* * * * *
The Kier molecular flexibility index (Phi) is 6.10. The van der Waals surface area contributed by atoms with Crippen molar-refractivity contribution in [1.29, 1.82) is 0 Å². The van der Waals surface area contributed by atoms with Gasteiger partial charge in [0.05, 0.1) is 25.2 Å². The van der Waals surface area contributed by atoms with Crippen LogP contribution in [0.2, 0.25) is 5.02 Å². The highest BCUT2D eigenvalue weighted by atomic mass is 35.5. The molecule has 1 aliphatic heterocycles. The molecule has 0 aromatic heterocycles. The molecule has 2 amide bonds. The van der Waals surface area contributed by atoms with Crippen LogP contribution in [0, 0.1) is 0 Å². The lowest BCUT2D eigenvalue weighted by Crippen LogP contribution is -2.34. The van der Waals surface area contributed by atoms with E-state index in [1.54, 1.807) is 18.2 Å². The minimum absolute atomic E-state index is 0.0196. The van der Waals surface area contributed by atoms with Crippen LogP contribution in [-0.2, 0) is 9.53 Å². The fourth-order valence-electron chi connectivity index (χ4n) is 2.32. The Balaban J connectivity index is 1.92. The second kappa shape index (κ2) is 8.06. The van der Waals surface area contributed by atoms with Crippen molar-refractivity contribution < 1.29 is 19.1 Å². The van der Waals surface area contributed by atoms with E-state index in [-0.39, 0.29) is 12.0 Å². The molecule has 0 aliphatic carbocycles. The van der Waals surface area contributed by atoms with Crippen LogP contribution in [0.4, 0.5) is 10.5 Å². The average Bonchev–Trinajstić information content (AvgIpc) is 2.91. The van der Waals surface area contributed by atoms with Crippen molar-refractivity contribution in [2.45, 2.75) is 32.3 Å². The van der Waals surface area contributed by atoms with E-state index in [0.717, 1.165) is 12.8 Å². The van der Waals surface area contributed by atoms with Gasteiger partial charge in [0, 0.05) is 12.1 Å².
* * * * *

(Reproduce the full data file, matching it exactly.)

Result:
The Kier molecular flexibility index (Phi) is 6.10. The van der Waals surface area contributed by atoms with Crippen molar-refractivity contribution in [1.29, 1.82) is 0 Å². The van der Waals surface area contributed by atoms with Gasteiger partial charge in [0.05, 0.1) is 25.2 Å². The van der Waals surface area contributed by atoms with Crippen LogP contribution in [0.2, 0.25) is 5.02 Å². The highest BCUT2D eigenvalue weighted by atomic mass is 35.5. The molecule has 1 aliphatic heterocycles. The molecule has 0 aromatic heterocycles. The molecule has 2 amide bonds. The van der Waals surface area contributed by atoms with Crippen LogP contribution in [0, 0.1) is 0 Å². The lowest BCUT2D eigenvalue weighted by Crippen LogP contribution is -2.34. The van der Waals surface area contributed by atoms with E-state index in [1.54, 1.807) is 18.2 Å². The minimum absolute atomic E-state index is 0.0196. The van der Waals surface area contributed by atoms with Crippen LogP contribution in [-0.2, 0) is 9.53 Å². The fourth-order valence-electron chi connectivity index (χ4n) is 2.32. The Balaban J connectivity index is 1.92. The second kappa shape index (κ2) is 8.06. The van der Waals surface area contributed by atoms with Crippen molar-refractivity contribution < 1.29 is 19.1 Å². The van der Waals surface area contributed by atoms with E-state index in [-0.39, 0.29) is 12.0 Å². The molecule has 0 aliphatic carbocycles. The van der Waals surface area contributed by atoms with Crippen LogP contribution in [0.4, 0.5) is 10.5 Å². The average Bonchev–Trinajstić information content (AvgIpc) is 2.91. The van der Waals surface area contributed by atoms with Crippen molar-refractivity contribution in [2.45, 2.75) is 32.3 Å². The van der Waals surface area contributed by atoms with E-state index in [0.717, 1.165) is 12.8 Å². The van der Waals surface area contributed by atoms with Gasteiger partial charge in [0, 0.05) is 12.1 Å².